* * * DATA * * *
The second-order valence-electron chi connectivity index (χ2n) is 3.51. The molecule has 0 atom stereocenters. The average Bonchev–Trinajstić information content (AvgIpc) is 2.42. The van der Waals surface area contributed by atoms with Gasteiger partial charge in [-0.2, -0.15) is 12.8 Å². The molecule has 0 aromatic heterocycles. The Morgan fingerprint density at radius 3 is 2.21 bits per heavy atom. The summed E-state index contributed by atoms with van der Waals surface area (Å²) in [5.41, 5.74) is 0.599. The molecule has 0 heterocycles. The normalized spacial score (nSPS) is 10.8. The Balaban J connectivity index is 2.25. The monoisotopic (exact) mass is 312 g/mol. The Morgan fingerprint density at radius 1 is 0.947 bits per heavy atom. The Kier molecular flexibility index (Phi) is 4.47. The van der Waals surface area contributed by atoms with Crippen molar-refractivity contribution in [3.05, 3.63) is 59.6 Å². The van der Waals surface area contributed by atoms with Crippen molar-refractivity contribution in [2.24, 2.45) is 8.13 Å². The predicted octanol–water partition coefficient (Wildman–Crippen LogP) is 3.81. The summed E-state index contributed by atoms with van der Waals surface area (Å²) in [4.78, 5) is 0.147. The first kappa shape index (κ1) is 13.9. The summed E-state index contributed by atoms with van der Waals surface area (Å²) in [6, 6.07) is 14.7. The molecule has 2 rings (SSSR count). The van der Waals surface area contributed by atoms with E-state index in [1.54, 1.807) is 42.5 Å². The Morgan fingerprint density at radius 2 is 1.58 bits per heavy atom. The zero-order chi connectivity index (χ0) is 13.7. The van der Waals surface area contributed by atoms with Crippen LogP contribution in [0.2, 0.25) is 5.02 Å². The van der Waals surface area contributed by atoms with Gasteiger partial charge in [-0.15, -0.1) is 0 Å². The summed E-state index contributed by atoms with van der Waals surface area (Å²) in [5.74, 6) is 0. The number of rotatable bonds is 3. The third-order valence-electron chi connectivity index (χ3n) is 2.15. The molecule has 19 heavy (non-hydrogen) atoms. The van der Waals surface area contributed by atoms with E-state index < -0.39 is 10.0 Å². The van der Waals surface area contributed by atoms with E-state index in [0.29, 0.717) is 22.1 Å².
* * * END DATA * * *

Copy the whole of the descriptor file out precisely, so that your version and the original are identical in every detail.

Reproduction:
The second-order valence-electron chi connectivity index (χ2n) is 3.51. The molecule has 0 atom stereocenters. The average Bonchev–Trinajstić information content (AvgIpc) is 2.42. The van der Waals surface area contributed by atoms with Gasteiger partial charge in [-0.2, -0.15) is 12.8 Å². The molecule has 0 aromatic heterocycles. The Morgan fingerprint density at radius 3 is 2.21 bits per heavy atom. The summed E-state index contributed by atoms with van der Waals surface area (Å²) in [5.41, 5.74) is 0.599. The molecule has 0 heterocycles. The normalized spacial score (nSPS) is 10.8. The Balaban J connectivity index is 2.25. The monoisotopic (exact) mass is 312 g/mol. The Morgan fingerprint density at radius 1 is 0.947 bits per heavy atom. The Kier molecular flexibility index (Phi) is 4.47. The van der Waals surface area contributed by atoms with Crippen molar-refractivity contribution in [3.05, 3.63) is 59.6 Å². The van der Waals surface area contributed by atoms with Crippen molar-refractivity contribution in [2.24, 2.45) is 8.13 Å². The predicted octanol–water partition coefficient (Wildman–Crippen LogP) is 3.81. The summed E-state index contributed by atoms with van der Waals surface area (Å²) in [4.78, 5) is 0.147. The first kappa shape index (κ1) is 13.9. The summed E-state index contributed by atoms with van der Waals surface area (Å²) in [6, 6.07) is 14.7. The molecule has 2 rings (SSSR count). The van der Waals surface area contributed by atoms with E-state index in [1.54, 1.807) is 42.5 Å². The Morgan fingerprint density at radius 2 is 1.58 bits per heavy atom. The zero-order chi connectivity index (χ0) is 13.7. The van der Waals surface area contributed by atoms with Crippen LogP contribution in [0.2, 0.25) is 5.02 Å². The van der Waals surface area contributed by atoms with Gasteiger partial charge in [-0.15, -0.1) is 0 Å². The summed E-state index contributed by atoms with van der Waals surface area (Å²) in [5.74, 6) is 0. The number of rotatable bonds is 3. The third-order valence-electron chi connectivity index (χ3n) is 2.15. The molecule has 19 heavy (non-hydrogen) atoms. The van der Waals surface area contributed by atoms with E-state index < -0.39 is 10.0 Å². The van der Waals surface area contributed by atoms with E-state index in [0.29, 0.717) is 22.1 Å².